Cultural significance Today the leek has become synonymous with Welsh culture, but as we have seen, this could not have happened before the spread of Roman culture across Britain. In the video (link above), Carwyn Graves, a food historian, commented on the mythology surrounding the leek in Welsh history stating:


‘The mythology’s been there for at least around 1,000 years. You actually get reference to Welshmen wearing leeks in Shakespeare. There are reports of battles from the Saxon era and the Welsh soldier wore, or some of them at least, wore a leek as a distinguishing marker. There are other accounts that say there was a battle fought in a field of leeks. But either way, people were referring to leeks by the early Middle Ages as a kind of marker of the Welsh.’


As Graves alludes to, according to legend King Cadwaladr of Gwynedd ordered his soldiers to distinguish themselves by wearing the vegetable on their helmets in an unidentified battle fought against the Saxons in an undisclosed leek field (Cumo. 2013, 561). The truth of legends is always difficult to determine but there are many historical instances for the wearing flora or other symbols in hats to distinguish belligerents.

So, when in his play ‘Henry V’ William Shakespeare refers to the ‘ancient tradition’ of someone wearing a leek to signify they came from Wales, this has a genuine precedent. Whether wearing the leek was a peculiarly Welsh thing as the play might suggest is entirely another matter, however. Besides it is always worth remembering that Shakespeare was writing fiction not a history. Thus, like other contemporary authors, he undoubtedly drew inspiration from the past but also from the world around him. Shakespeare was, if nothing else, a man of his times and in his plays it is evident that he popularised national and racial stereotypes. Shakespeare as a source for the leek being a Welsh national icon is therefore questionable.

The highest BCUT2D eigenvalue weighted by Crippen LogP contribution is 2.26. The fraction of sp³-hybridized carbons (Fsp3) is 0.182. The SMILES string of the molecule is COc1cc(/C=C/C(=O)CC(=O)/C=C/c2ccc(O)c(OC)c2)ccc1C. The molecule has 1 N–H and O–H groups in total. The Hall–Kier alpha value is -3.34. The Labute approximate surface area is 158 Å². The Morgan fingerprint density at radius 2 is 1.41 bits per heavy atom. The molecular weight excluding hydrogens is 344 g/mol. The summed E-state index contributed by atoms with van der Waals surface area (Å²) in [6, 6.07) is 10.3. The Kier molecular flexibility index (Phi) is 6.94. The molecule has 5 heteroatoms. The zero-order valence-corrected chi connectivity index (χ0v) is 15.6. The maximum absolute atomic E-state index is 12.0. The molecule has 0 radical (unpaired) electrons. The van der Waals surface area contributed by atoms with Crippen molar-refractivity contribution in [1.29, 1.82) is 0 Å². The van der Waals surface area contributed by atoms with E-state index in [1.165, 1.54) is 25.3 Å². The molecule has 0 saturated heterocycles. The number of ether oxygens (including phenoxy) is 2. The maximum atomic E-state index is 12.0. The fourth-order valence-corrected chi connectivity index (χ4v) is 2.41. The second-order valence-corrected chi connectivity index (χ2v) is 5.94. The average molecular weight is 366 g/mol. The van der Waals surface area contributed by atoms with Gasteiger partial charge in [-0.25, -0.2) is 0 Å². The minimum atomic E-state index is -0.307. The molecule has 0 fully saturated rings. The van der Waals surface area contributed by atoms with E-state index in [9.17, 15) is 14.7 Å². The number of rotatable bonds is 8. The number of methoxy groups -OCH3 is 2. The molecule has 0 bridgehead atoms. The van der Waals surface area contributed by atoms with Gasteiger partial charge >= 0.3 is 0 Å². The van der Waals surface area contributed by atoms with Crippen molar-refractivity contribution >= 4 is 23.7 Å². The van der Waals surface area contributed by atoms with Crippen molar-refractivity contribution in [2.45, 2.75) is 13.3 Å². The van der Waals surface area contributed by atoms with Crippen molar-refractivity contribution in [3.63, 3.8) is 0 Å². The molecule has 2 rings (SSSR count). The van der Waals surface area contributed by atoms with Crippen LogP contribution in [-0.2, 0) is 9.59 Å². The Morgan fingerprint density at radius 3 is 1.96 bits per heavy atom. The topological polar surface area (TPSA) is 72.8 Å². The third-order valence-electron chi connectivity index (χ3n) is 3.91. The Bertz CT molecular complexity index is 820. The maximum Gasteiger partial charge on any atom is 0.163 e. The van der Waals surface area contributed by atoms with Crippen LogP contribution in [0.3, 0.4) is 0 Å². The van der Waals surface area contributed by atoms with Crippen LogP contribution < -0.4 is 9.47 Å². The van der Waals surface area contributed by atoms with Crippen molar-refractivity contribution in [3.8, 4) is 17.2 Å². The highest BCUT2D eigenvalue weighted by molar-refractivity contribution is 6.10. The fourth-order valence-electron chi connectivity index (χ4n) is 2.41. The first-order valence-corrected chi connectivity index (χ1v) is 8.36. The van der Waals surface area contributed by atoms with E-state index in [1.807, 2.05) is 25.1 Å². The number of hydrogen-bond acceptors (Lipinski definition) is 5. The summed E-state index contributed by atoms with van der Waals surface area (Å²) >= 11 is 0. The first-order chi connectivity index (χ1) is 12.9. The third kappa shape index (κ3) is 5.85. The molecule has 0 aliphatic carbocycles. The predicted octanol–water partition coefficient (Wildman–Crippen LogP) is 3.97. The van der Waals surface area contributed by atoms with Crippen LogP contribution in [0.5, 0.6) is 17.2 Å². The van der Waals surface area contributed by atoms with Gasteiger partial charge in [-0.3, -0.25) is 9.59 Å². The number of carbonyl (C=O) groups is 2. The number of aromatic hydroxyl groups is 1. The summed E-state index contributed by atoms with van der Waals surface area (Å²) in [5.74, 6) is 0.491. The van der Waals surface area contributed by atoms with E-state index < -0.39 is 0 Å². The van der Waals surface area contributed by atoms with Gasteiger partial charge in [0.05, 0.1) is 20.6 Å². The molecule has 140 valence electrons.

And finally… Some years ago we were portraying ‘Roman’ life at a history event in Wales. At one point a gentleman accosted the author and vehemently argued that the ‘Romans’ had not conquered the Welsh. No amount of historical evidence presented would persuade him that his belief was essentially wrong. We agreed to disagree. Yet how ironic that someone with such a passion for Welsh nationalism, who proudly wore the leek, failed to grasp the significance that if it were not for the Romans, this very symbol would have been denied him.

 

References:

Brewster, J. L., (2008), Onions and other vegetable alliums (2nd ed.), Wallingford: CABI International.

Cumo, C., (2013), Encyclopedia of Cultivated Plants: From Acacia to Zinnia, ABC-CLIO.

Dalby, A. (2003), Food in the Ancient World from A to Z, London: Routledge.

Pliny, Historia Naturalis (‘Natural History’), Liber XIX, XXX (Book 19, Chapter 33 - The Leek).

Zohary, D., Hopf, M. and Weiss, E., (2012), Domestication of plants in the Old World: the origin and spread of domesticated plants in Southwest Asia, Europe, and the Mediterranean Basin (4th ed.), Oxford: Oxford University Press.


Endnotes:

1. The UK geographical indication (GI) protected food names (PFN) scheme was created at the beginning of 2021 after the UK's withdrawal from the EU. It ensures certain food and drink products can continue to receive legal protection against imitation and misuse by awarding Protected Designation of Origin (PDO), Protected Geographical Indication (PGI) or Traditional Specialties Guaranteed (TSG) status in line with current EU GI schemes. It must be comforting for British farmers to know that, in preserving trade with Europe, the UK government has removed dastardly EU protectionism in favour of some home-grown, and thus sovereign, UK protectionism.

2. The ancient Egyptian term for leeks also meant ‘vegetables’ in general (Dalby, 2003, 193).

3. It seems clear that the application to 'protect' Welsh leeks from 'imitation or misuse' is less to do with preserving cultural heritage and more to do with blatant commercialism.

4. We are not sure what Mr Addams-Williams meant by ‘vibrant flag’ but presume it might be a local term for the darker green leaves. Cawl (pronounced ‘cowl’), however, is a Welsh stew combining lamb and vegetables, including leek.